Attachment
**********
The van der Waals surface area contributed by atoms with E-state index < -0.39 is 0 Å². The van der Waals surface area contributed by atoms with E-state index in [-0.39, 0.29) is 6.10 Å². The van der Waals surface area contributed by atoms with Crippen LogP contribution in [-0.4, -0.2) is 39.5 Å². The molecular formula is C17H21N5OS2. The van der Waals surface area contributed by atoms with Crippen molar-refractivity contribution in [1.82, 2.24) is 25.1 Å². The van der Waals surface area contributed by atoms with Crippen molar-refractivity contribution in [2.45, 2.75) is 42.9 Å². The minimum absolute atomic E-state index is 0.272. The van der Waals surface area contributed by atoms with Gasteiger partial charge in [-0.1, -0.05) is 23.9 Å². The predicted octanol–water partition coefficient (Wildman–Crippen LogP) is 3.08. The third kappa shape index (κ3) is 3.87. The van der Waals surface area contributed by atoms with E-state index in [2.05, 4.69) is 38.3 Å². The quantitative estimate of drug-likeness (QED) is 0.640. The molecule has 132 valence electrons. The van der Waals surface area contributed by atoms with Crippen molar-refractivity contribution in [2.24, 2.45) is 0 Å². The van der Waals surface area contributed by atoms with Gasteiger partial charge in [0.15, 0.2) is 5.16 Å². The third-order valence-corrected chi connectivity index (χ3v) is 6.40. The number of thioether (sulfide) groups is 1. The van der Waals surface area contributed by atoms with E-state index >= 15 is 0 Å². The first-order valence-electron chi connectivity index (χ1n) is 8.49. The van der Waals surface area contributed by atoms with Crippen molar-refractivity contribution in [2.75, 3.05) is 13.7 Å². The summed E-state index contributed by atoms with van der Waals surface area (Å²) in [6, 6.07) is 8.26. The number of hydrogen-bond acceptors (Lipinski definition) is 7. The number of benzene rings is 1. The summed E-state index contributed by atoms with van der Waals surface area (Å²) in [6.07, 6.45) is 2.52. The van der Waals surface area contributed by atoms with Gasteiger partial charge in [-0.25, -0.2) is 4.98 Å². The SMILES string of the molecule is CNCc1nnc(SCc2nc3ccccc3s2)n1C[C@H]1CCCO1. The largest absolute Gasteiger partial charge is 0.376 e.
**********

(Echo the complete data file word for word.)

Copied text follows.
The van der Waals surface area contributed by atoms with E-state index < -0.39 is 0 Å². The van der Waals surface area contributed by atoms with E-state index in [-0.39, 0.29) is 6.10 Å². The van der Waals surface area contributed by atoms with Crippen LogP contribution in [-0.4, -0.2) is 39.5 Å². The molecular formula is C17H21N5OS2. The van der Waals surface area contributed by atoms with Crippen molar-refractivity contribution in [1.82, 2.24) is 25.1 Å². The van der Waals surface area contributed by atoms with Crippen molar-refractivity contribution in [2.45, 2.75) is 42.9 Å². The minimum absolute atomic E-state index is 0.272. The van der Waals surface area contributed by atoms with Gasteiger partial charge in [-0.1, -0.05) is 23.9 Å². The predicted octanol–water partition coefficient (Wildman–Crippen LogP) is 3.08. The third kappa shape index (κ3) is 3.87. The van der Waals surface area contributed by atoms with E-state index in [2.05, 4.69) is 38.3 Å². The quantitative estimate of drug-likeness (QED) is 0.640. The molecule has 132 valence electrons. The van der Waals surface area contributed by atoms with Crippen molar-refractivity contribution in [2.24, 2.45) is 0 Å². The van der Waals surface area contributed by atoms with Gasteiger partial charge in [0.15, 0.2) is 5.16 Å². The third-order valence-corrected chi connectivity index (χ3v) is 6.40. The number of thioether (sulfide) groups is 1. The van der Waals surface area contributed by atoms with E-state index >= 15 is 0 Å². The first-order valence-electron chi connectivity index (χ1n) is 8.49. The van der Waals surface area contributed by atoms with Crippen molar-refractivity contribution in [2.75, 3.05) is 13.7 Å². The summed E-state index contributed by atoms with van der Waals surface area (Å²) in [6, 6.07) is 8.26. The number of hydrogen-bond acceptors (Lipinski definition) is 7. The number of benzene rings is 1. The summed E-state index contributed by atoms with van der Waals surface area (Å²) in [6.07, 6.45) is 2.52. The van der Waals surface area contributed by atoms with Gasteiger partial charge in [-0.25, -0.2) is 4.98 Å². The SMILES string of the molecule is CNCc1nnc(SCc2nc3ccccc3s2)n1C[C@H]1CCCO1. The largest absolute Gasteiger partial charge is 0.376 e.